My senior year at the University of Oregon a visiting professor looked at my painting and asked what I wanted to do. I said, “History painting.” The art department in the 90s was like experiential art history, learning to do what artists centuries ago had accomplished. I lived Impressionism. It was like acting the part of an artist, packing my easel and going out to the field. Then I got into Cubism. And the Romantics, their grand canvases. But I had come to school wanting to be a comic book artist, and that strand wove itself into the picture.
A short time after the visiting professor left, a job opened at the Center for Electronic Studying. They were looking for someone who could illustrate a grade school history book that would be formatted as a CD-ROM. I told my cousin, “The job is mine.” He might’ve thought I was overconfident—I compensated for insecurity with arrogance, but honestly, I wasn’t that confident that I could paint. I’d begun with lines! Comic books were all about lines. My teachers opened up three-dimensional representation. Thinking about the figure in the round, drawing something so a sculptor could make a statue from how the lines described the form. The path in the distance is unseen when a man sets out (I think the character in the picture below was one of the apostles, but it’s been years).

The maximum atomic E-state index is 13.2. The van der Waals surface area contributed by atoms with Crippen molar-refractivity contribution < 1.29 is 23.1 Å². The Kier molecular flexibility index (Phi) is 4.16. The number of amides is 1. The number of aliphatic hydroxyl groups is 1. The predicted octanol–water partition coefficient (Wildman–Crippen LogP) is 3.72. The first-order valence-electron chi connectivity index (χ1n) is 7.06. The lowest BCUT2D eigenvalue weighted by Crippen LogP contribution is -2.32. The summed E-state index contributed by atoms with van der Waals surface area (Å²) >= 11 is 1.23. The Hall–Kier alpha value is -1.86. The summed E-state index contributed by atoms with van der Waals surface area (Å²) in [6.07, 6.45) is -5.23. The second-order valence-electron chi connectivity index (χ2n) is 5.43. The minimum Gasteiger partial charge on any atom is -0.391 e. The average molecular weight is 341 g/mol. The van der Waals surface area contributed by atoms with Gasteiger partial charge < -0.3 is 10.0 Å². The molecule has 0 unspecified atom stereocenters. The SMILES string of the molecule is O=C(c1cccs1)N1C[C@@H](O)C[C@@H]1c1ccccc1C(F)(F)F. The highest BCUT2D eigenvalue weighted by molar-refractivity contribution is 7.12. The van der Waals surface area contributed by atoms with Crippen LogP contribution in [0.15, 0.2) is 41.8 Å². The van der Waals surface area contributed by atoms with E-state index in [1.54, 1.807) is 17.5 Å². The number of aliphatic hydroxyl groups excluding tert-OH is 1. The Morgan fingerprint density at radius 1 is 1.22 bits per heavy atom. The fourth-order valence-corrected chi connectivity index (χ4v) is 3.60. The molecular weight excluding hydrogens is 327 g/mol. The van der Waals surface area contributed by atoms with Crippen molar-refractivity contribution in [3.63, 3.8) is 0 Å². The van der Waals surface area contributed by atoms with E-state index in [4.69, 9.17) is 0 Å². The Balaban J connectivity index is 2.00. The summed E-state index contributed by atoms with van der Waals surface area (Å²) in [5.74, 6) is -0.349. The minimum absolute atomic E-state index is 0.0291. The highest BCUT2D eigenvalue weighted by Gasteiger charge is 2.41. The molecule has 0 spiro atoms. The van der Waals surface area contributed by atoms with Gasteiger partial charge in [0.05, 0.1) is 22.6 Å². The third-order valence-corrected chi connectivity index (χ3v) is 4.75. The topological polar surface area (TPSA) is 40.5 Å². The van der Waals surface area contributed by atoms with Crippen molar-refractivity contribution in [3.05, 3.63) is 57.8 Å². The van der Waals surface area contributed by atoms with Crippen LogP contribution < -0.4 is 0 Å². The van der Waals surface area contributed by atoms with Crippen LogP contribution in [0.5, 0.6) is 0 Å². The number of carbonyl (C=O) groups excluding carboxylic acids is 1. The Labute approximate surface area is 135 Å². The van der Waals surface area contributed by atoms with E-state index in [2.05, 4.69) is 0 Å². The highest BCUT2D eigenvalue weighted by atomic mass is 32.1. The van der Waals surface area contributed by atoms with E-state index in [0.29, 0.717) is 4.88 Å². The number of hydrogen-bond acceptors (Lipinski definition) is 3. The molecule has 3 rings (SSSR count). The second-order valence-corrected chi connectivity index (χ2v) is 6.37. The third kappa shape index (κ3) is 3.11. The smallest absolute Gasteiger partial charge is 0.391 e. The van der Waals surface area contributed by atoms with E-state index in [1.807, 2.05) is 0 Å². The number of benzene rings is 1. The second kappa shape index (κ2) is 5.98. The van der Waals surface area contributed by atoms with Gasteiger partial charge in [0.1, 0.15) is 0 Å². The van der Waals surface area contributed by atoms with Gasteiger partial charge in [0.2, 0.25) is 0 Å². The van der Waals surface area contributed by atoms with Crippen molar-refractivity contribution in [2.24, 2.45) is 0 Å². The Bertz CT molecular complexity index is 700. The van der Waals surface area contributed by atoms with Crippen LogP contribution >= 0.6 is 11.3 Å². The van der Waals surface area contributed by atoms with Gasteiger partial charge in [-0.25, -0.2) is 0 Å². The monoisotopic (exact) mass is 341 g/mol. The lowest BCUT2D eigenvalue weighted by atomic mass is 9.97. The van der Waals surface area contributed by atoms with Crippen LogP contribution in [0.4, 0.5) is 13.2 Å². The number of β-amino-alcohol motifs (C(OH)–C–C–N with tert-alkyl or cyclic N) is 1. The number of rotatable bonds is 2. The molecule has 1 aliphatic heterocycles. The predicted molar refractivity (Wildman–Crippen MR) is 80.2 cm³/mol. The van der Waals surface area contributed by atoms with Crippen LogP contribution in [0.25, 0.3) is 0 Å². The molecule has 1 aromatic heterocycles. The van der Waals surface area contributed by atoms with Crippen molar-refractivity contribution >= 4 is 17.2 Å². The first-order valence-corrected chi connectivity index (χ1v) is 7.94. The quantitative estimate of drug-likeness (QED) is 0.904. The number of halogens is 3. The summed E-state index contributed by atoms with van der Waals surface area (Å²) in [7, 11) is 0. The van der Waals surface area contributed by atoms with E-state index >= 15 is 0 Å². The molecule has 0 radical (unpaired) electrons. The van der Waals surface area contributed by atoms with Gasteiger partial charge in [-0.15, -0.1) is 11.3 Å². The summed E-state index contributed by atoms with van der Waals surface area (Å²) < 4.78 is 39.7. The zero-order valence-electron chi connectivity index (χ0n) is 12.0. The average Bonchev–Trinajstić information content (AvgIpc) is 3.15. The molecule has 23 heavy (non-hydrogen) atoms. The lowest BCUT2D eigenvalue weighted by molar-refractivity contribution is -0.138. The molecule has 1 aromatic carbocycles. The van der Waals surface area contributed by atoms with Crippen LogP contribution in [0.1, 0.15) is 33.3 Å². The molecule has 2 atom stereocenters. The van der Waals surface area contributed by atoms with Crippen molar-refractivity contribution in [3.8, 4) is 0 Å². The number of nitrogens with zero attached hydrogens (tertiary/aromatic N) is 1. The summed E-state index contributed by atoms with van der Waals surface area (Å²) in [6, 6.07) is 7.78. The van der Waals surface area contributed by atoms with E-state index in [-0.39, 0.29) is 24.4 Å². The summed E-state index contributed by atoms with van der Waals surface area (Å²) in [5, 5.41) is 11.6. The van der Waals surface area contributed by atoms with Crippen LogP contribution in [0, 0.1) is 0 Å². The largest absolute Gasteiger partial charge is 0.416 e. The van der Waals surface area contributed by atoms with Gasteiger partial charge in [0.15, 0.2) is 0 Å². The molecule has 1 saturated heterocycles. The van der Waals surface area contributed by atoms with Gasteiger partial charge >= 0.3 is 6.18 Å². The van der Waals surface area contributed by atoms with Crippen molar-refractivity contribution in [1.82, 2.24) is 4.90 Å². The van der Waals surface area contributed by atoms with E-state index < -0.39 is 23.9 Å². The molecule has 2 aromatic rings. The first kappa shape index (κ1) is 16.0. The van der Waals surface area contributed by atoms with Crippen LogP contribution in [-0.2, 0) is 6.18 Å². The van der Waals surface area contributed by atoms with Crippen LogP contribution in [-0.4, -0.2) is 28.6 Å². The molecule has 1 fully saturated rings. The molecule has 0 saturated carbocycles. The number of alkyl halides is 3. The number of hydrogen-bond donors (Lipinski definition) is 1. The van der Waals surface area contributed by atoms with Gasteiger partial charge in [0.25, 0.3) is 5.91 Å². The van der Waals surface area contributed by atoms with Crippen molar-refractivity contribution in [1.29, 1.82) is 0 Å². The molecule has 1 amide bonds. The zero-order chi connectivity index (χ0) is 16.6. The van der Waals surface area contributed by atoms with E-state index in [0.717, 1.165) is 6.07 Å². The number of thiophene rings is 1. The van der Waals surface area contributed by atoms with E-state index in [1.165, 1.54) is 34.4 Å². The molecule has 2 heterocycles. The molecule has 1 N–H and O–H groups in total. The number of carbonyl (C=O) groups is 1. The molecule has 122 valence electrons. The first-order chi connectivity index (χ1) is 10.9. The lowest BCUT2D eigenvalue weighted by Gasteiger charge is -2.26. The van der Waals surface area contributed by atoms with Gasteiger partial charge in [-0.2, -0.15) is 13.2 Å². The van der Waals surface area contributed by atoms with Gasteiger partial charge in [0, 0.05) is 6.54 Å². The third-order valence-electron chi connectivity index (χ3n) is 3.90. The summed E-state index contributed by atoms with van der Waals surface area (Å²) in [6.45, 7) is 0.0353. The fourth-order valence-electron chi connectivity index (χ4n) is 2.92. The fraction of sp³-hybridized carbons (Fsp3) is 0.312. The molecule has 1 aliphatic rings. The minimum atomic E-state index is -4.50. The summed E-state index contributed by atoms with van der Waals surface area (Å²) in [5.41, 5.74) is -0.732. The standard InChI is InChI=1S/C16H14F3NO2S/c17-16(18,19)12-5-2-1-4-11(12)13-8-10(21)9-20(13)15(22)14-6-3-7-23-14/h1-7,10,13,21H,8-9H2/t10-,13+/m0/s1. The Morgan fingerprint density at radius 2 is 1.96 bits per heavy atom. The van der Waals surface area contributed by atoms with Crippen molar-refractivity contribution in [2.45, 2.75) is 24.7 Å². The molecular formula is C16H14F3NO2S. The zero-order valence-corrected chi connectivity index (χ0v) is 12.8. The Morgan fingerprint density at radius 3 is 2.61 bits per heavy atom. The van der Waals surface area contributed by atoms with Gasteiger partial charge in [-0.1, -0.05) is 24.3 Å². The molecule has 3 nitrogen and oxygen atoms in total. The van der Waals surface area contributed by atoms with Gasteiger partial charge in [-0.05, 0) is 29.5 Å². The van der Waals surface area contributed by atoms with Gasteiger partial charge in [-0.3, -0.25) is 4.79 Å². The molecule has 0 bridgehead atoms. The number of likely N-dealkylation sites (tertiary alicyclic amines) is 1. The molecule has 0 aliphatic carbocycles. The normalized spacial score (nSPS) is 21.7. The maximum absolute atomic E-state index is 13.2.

They hired me, and I made digital pictures with a basic paint program, zooming in to place pixels. The experience of being able to quickly change colors digitally was a revelation because with paint each decision of which color to use got expensive (oil paint) and to make big changes the paint had to be scraped off the surface. My painting professor was old school, his idol was the 18th century still-life painter Chardin, and when he visited me at the Center for Electronic Studying to see the pictures I’d made with the computer, he was very generous when he said it was like placing tile, creating mosaics with colored tiles, like the Romans. After the staff got to know me and saw I could make the pictures, they were kind enough to grant me a wish; I asked if I could make them with paint and scan them in.
All told there were more than forty images created, I have floppy disks and haven’t opened them in years. The software? Can the images be opened? I’ll try, but there’s so much to do now. Who knows when I’ll get to it, but at some point it could make sense to create a book with pictures and text about the scenes and people of history. This picture of Moses I remember it was one I was most proud of because I wanted to create calligraphic brush strokes, where the mark defined a form while still being a mark.
Painting a picture to represent Jesus, drew on some cubism, symbolism. The picture can express it without my explaining what I was trying to do, but in the art historical model, forgive me as I explain this picture. The figure standing in sunlight, in the background, a dash of gold paint, is a fish held by Jesus, a fisher of men, the two passing men pushed to the edge of the picture, their form mirrors the shape of the fish. Jesus calls out to men in the marketplace to have compassion for the suffering of the slave.
In the 00s a friend scanned my paintings and I put my best on MySpace, so here’s a slideshow.